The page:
This post was inspired by these musings and the subsequent comments they garnered.
I worked as a field engineer for BP Oil from 1987 through 1995. One of my biggest projects was the field testing and installation of those handy credit card readers that are on all the gas pumps these days.
There was a massive electronic system that went along with the new pump heads. After the initial roll out, there were constant software and hardware upgrades. I spent a lot of time up to my ass in snow in the middle of the night at a gas station (we could only close them down during the night in order to avoid rush-hour downtime at 24-hour sites.) I was often working alongside the maintenance men, trying to figure it out, get it to work, hunt down the design tech--you name it.
At some point, my boss wanted first hand feedback on how the equipment inside the stations was working. I was elected to don a uniform and perform as a regular clerk at a regular station for a week.
Rushes were hectic. It was easy to become flustered when the line got long, someone got impatient or if something locked up. It was not unlike waitressing, which I always said taught me more about people than anything. Behind the BP counter, I interacted with all different people, lots of them, as well as their money and time.
And any one of them might have pulled out a gun and threatened my life in order to get the money from the safe to which I had absolutely no access. I never forgot that for a moment during my week as a clerk. Or the measuring tape next to the door, which would help me estimate a thief's height as he fled the scene. The station was in a neighborhood that had a bit more than its share of crime.
I was alone in the store one afternoon when a man came in. He did not look well. He was unshaven and disheveled. His clothing was dirty and torn. He face was sort of sad and hollow. He approached the counter and puffed himself up a bit. Then he opened his arms, as if in offering.
"I am Jesus Christ," he said.
I blinked at this revelation for a beat or two then said, "And what can we do for you today Mr. Christ?"
He went on a quiet rant for a bit, then shuffled out. I turned back to authorizing pumps, making change and trying to remember when to hit the "tax" key. Meeting Jesus was the only oddity of the week. I was thankful for that and that nothing serious happened on my watch. Gas is serious business and mistakes with gas are very, very bad.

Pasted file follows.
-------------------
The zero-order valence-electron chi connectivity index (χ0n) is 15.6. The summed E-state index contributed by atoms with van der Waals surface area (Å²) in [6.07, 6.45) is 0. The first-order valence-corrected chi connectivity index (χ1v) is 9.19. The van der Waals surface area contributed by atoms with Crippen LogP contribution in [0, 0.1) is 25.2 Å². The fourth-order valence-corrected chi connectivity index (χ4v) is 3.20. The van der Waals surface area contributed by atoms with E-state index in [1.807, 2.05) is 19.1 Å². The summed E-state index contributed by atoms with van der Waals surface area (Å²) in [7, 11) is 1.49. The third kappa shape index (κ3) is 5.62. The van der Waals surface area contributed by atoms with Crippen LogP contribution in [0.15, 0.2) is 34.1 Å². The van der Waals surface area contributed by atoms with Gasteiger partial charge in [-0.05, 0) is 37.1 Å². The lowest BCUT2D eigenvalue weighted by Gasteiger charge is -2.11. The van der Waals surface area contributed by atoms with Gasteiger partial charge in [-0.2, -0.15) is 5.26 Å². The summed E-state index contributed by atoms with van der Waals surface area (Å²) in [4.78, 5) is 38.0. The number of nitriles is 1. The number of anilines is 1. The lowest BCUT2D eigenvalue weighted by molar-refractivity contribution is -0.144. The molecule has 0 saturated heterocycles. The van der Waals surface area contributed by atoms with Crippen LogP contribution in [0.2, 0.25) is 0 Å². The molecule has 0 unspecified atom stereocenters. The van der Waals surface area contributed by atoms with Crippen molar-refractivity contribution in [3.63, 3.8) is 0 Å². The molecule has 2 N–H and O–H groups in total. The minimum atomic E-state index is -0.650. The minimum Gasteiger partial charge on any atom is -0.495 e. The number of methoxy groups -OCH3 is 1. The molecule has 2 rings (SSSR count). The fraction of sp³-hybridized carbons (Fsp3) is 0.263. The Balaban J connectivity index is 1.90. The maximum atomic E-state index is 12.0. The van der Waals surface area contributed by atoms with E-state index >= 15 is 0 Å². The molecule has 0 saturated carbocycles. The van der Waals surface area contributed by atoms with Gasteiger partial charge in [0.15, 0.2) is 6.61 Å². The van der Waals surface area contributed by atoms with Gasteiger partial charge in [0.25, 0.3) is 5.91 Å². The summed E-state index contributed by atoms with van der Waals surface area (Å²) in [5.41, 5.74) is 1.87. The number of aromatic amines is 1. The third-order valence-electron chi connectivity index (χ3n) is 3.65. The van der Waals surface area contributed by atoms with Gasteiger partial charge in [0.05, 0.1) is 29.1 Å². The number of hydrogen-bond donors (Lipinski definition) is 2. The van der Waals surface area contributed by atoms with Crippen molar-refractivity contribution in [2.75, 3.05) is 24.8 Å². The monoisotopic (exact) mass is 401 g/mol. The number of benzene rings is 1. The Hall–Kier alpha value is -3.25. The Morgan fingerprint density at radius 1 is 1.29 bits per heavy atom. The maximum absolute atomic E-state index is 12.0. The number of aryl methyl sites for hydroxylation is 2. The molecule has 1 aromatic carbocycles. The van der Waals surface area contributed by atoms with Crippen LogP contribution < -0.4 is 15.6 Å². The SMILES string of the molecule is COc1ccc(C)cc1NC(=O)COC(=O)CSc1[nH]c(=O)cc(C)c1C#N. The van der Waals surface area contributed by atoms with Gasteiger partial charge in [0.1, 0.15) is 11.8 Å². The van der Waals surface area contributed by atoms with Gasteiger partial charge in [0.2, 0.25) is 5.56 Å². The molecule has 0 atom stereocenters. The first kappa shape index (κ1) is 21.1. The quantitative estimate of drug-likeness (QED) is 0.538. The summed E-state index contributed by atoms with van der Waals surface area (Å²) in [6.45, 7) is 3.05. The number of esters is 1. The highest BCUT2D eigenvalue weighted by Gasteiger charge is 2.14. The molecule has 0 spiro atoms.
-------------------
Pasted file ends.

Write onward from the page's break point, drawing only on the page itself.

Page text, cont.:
Gas is flammable and combustible and toxic. It is dangerous. There are tiny pockets of potentially explosive gas all over gas stations. When you pull into a gas station with your kid and someone is carelessly smoking, leave.
I mean it. Leave. You and your kid are in grave danger.
After my clerk stint, there was an incident at another station that was recorded in its entirety on the security cams. A fellow pulled onto the site and plowed headlong into a pump, which was in use by another customer. There was a terrible crash and a brief explosion. It was terrifying.
The gas station clerk in the store did not panic. Instead, he ran to the emergency stop button and slammed it down as soon as he saw the car was about to hit the pump, cutting off power to all pumps and stopping the gas flow that had caused the initial explosion.
Had that clerk reacted slowly or with uncertainty, gas would have continued to flow out of the handy hold-open nozzle and the resulting fire might have caused loss of life or limb or severe disfigurement.
And although it is unlikely that the 10,000-30,000 gallons of petrol underground would have caught fire or exploded, had the associated tanks or piping been breached, had the tanks been more empty than full, had there been enough oxygen and one ill-fated spark or flame, the resulting explosion could have taken out the surrounding quarter mile, maybe even more.
But an astute gas station clerk prevented all that and thankfully, no one was hurt.
So, to those who followed the link on the top of this post, let it be known that Jesus did come--if not first, at least in 1993. As far as Ms. Shepherd is concerned, I'm not at all sure she should seek work as a gas station attendant.